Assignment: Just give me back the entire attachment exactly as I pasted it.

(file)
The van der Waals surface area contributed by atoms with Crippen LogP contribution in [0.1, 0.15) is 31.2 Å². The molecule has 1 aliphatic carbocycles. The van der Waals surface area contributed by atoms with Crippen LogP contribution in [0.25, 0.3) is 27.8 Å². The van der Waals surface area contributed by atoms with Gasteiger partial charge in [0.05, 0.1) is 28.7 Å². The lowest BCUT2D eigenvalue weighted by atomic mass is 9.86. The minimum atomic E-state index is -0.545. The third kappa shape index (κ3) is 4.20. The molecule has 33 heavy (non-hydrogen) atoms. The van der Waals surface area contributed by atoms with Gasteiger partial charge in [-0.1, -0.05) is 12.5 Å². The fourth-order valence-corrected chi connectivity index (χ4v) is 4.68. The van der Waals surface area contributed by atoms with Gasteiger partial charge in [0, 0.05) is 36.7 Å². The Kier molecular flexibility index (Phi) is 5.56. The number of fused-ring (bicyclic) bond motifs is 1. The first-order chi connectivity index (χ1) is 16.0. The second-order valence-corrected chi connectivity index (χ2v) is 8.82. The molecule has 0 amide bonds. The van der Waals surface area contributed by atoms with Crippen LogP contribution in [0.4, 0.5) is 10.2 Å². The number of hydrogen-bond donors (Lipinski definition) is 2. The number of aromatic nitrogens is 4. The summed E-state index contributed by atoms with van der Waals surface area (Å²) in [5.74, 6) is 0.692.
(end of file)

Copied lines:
The van der Waals surface area contributed by atoms with Crippen LogP contribution in [0.1, 0.15) is 31.2 Å². The molecule has 1 aliphatic carbocycles. The van der Waals surface area contributed by atoms with Crippen LogP contribution in [0.25, 0.3) is 27.8 Å². The van der Waals surface area contributed by atoms with Gasteiger partial charge in [0.05, 0.1) is 28.7 Å². The lowest BCUT2D eigenvalue weighted by atomic mass is 9.86. The minimum atomic E-state index is -0.545. The third kappa shape index (κ3) is 4.20. The molecule has 33 heavy (non-hydrogen) atoms. The van der Waals surface area contributed by atoms with Gasteiger partial charge in [-0.1, -0.05) is 12.5 Å². The fourth-order valence-corrected chi connectivity index (χ4v) is 4.68. The van der Waals surface area contributed by atoms with Gasteiger partial charge in [0, 0.05) is 36.7 Å². The Kier molecular flexibility index (Phi) is 5.56. The number of fused-ring (bicyclic) bond motifs is 1. The first-order chi connectivity index (χ1) is 16.0. The second-order valence-corrected chi connectivity index (χ2v) is 8.82. The molecule has 0 amide bonds. The van der Waals surface area contributed by atoms with Crippen LogP contribution in [0.4, 0.5) is 10.2 Å². The number of hydrogen-bond donors (Lipinski definition) is 2. The number of aromatic nitrogens is 4. The summed E-state index contributed by atoms with van der Waals surface area (Å²) in [5.74, 6) is 0.692.